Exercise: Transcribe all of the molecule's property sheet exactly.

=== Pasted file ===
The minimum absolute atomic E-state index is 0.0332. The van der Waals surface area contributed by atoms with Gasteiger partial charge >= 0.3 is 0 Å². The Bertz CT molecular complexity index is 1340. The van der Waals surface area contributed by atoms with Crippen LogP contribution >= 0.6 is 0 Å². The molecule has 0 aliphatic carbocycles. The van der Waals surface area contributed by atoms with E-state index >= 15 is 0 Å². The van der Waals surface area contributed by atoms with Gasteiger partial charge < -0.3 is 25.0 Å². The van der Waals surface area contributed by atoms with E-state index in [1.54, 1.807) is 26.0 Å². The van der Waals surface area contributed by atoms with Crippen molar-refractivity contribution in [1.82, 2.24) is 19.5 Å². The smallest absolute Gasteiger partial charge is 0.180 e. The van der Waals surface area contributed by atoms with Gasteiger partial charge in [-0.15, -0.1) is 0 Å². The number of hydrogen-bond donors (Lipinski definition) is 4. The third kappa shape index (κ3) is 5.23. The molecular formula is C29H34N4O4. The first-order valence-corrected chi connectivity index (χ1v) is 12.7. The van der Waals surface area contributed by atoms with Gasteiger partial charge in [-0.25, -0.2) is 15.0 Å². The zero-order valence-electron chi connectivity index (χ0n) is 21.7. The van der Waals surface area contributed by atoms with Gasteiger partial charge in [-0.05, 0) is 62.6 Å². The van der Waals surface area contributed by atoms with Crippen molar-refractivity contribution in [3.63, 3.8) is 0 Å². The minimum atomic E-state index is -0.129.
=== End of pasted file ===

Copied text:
The minimum absolute atomic E-state index is 0.0332. The van der Waals surface area contributed by atoms with Gasteiger partial charge >= 0.3 is 0 Å². The Bertz CT molecular complexity index is 1340. The van der Waals surface area contributed by atoms with Crippen LogP contribution >= 0.6 is 0 Å². The molecule has 0 aliphatic carbocycles. The van der Waals surface area contributed by atoms with E-state index >= 15 is 0 Å². The van der Waals surface area contributed by atoms with Gasteiger partial charge < -0.3 is 25.0 Å². The van der Waals surface area contributed by atoms with E-state index in [1.54, 1.807) is 26.0 Å². The van der Waals surface area contributed by atoms with Crippen molar-refractivity contribution in [1.82, 2.24) is 19.5 Å². The smallest absolute Gasteiger partial charge is 0.180 e. The van der Waals surface area contributed by atoms with Gasteiger partial charge in [-0.15, -0.1) is 0 Å². The number of hydrogen-bond donors (Lipinski definition) is 4. The third kappa shape index (κ3) is 5.23. The molecular formula is C29H34N4O4. The first-order valence-corrected chi connectivity index (χ1v) is 12.7. The van der Waals surface area contributed by atoms with Gasteiger partial charge in [-0.25, -0.2) is 15.0 Å². The zero-order valence-electron chi connectivity index (χ0n) is 21.7. The van der Waals surface area contributed by atoms with Gasteiger partial charge in [-0.05, 0) is 62.6 Å². The van der Waals surface area contributed by atoms with Crippen molar-refractivity contribution in [3.63, 3.8) is 0 Å². The minimum atomic E-state index is -0.129.